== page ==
Retiring UCSF Medical School Dean $1 billion mark

January 08, 2003

Contributions to the Campaign for UCSF, a seven-year effort to raise $1.4 billion for the University of California, San Francisco, have topped the $1 billion mark—the first time a graduate institution in the U.S. has raised so much in a single campaign.

“The fact that we were able to reach this milestone in spite of the current uncertainty regarding the economy amounts to a resounding vote of confidence in UCSF and a demonstration of widespread belief in the importance of its mission as a world leader in biomedical research, clinical treatment, and health-care education,” said Andrew S. Grove, chairman of Intel Corporation and national chair of the Campaign for UCSF.

The Campaign’s success will reverberate far beyond Northern California. The Campaign is the largest university fundraising effort to focus solely on improving human health, and it supports an institution with an unrivalled history of scientific innovation. Among their many contributions over the decades, UCSF researchers have discovered vitamin E, established the nation’s first cancer research institute and first AIDS care unit, performed the first successful fetal surgery, revealed cancer-causing genes, devised a vaccine for hepatitis B, and identified a mysterious new class of deadly pathogens called prions.

The university has been home to three Nobel laureates, among them Chancellor J. Michael Bishop, MD, and it is the fourth largest recipient of research funds from the U.S. National Institutes of Health. (The School of Dentistry and School of Pharmacy rank first among peer institutions; the School of Medicine ranks third.

The School of Nursing ranks first in total number of NIH awards to schools of nursing and second in NIH dollar awards.) The UCSF Medical Center consistently ranks among the top 10 hospitals in the U.S. and currently ranks number 7, according to the U.S. News & World Report annual survey.

UCSF scientists virtually launched the biotech industry with the invention of recombinant DNA techniques now used to create human insulin and other life-saving drugs. The campus holds more U.S. patents than another other in the University of California system. Its discoveries have seeded nearly 70 biotechnology companies.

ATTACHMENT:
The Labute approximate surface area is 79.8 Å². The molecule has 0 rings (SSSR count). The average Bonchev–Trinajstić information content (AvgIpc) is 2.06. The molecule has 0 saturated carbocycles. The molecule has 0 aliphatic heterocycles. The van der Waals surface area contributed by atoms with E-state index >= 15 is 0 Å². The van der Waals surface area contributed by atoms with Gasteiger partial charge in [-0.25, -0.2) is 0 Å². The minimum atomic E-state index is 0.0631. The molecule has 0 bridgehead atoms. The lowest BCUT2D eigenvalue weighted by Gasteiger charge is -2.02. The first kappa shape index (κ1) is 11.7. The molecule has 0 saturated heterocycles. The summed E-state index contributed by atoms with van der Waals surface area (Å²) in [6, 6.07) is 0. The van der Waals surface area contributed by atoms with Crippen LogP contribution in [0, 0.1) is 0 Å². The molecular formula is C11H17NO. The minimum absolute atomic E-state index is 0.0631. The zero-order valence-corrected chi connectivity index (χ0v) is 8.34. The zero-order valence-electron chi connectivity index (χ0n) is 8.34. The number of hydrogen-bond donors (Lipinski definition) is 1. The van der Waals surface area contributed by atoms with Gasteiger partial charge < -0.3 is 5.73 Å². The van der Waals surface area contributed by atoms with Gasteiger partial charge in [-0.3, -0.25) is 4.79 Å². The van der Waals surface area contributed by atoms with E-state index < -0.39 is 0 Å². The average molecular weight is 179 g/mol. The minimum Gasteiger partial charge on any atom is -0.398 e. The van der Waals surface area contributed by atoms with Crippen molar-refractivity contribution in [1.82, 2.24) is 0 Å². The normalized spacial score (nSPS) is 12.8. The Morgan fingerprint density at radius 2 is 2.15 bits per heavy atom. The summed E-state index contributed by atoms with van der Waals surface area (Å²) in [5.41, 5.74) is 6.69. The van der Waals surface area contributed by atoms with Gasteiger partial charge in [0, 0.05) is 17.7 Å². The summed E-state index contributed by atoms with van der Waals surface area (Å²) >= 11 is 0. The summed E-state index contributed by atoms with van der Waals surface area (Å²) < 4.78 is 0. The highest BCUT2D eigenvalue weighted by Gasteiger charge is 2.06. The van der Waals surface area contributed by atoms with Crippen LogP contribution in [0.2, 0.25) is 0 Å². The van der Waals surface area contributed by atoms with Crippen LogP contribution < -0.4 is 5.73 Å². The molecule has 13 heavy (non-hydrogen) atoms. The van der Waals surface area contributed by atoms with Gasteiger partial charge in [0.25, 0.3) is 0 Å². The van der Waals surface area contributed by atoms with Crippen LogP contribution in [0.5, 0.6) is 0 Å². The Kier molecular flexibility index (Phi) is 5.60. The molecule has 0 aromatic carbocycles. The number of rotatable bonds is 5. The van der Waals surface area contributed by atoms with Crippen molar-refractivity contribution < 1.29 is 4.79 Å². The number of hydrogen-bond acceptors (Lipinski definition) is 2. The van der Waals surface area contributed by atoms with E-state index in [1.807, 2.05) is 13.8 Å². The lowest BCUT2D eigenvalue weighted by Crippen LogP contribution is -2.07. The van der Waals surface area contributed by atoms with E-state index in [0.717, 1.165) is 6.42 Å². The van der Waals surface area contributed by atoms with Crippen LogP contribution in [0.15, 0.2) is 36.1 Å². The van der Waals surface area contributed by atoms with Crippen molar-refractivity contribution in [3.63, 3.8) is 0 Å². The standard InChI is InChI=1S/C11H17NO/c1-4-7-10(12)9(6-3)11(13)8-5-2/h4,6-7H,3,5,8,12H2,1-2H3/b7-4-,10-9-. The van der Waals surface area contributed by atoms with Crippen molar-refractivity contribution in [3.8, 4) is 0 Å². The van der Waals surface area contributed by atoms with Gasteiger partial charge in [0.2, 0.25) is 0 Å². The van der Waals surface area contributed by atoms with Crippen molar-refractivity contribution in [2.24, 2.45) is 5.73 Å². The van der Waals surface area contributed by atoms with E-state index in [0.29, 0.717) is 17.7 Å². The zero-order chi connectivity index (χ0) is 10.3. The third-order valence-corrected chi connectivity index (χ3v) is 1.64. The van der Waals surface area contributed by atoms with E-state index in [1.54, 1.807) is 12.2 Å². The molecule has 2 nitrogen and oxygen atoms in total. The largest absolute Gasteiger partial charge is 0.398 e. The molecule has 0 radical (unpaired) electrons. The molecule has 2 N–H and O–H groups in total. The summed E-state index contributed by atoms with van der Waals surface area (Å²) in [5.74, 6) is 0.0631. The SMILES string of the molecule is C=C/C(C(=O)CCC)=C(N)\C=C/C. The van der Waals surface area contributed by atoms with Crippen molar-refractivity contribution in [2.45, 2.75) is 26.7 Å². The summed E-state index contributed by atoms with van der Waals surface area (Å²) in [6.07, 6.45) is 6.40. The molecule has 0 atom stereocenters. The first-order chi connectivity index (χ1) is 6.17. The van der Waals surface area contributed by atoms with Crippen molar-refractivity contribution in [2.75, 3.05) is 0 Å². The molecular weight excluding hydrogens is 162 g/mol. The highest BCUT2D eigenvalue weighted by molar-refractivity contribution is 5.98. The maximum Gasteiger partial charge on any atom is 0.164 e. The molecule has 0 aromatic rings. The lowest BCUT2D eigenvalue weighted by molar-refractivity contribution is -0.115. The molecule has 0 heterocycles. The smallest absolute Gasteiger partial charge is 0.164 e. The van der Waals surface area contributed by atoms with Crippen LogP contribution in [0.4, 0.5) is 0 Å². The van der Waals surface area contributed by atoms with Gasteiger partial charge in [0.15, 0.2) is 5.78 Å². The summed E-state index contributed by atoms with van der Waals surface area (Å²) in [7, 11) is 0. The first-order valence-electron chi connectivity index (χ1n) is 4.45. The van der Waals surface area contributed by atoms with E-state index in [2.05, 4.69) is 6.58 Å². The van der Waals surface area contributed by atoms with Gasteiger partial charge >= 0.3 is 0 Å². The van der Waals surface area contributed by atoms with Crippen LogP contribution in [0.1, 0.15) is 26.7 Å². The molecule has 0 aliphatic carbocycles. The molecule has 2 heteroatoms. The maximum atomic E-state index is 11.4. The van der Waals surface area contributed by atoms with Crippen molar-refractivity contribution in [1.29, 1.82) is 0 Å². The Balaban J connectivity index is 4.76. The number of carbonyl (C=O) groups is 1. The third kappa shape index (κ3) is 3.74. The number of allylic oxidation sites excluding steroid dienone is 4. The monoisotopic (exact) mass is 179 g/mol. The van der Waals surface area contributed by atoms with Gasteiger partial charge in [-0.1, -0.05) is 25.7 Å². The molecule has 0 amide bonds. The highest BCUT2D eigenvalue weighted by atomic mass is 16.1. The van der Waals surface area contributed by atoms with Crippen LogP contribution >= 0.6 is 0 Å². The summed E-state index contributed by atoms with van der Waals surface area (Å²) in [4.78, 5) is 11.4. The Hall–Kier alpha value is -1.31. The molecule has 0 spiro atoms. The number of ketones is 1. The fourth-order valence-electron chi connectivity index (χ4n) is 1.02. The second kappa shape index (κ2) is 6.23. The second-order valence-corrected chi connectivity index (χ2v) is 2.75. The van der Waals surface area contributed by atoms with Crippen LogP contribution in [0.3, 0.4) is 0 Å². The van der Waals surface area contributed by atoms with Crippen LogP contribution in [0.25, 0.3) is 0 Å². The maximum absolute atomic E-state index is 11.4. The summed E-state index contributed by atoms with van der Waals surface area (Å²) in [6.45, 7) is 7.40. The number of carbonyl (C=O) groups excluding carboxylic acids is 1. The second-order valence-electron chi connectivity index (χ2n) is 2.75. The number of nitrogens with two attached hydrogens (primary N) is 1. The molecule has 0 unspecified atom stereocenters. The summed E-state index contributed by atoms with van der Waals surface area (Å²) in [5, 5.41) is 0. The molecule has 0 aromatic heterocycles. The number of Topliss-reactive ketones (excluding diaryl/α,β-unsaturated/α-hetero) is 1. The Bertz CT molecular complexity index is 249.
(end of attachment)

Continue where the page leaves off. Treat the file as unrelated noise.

But innovation on this scale requires resources. Though UCSF scientists are uniquely poised to exploit advances in biomedical sciences, several factors hamper their progress, including state budget cutbacks, aging buildings, and difficult health-care economics. The Campaign’s $1 billion achievement will help university scientists overcome these barriers, greatly expanding the potential for medical breakthroughs. The Campaign hopes to raise the entire $1.4 billion by June 30, 2005.

“This institution has been opportunistic in the very best, most socially beneficial sense of the word,” said Chancellor Bishop. “It is one of a handful of players to have shaped modern biomedicine. It achieved this by going far beyond the ordinary, by taking risks. Now UCSF is poised to take another step forward.”
Evidence of the Campaign’s success already is apparent in San Francisco’s Mission Bay district, where UCSF is building a cutting-edge biomedical research campus on 43 acres of former industrial land—the largest urban redevelopment project of its kind in the nation. The first phase of the campus, supported in part by the Campaign, will include new research buildings, a campus community center, housing, shops, and Koret Quad, a landscaped park larger than the city’s Union Square.

University scientists begin moving into the first research facility, UCSF Genentech Hall, in January 2003. There, donor generosity to the Campaign finds tangible form. UCSF scientists will occupy state-of-the-art laboratories, and they will use them to sift for scientific gold: a cure for malaria, a microscope that sees molecules, a roadmap of the human brain. With the Campaign’s support, construction already has begun at Mission Bay on two new buildings to house researchers working in neuroscience, genetics, and bioengineering.

Along with Grove, Campaign for UCSF volunteers include Co-chairs Barbara Bass Bakar, former CEO of Emporium/Weinstocks and current chair of the UCSF Foundation; Brook H. Byers, partner, Kleiner Perkins Caufield & Byers; Arthur H. Kern, investor and civic volunteer; and William E. Oberndorf, managing director, SPO Partners & Co. and vice chair of the UCSF Foundation. The Campaign’s Chair Emeritus is A.W. Clausen, chairman and CEO (retired) of Bank of America.

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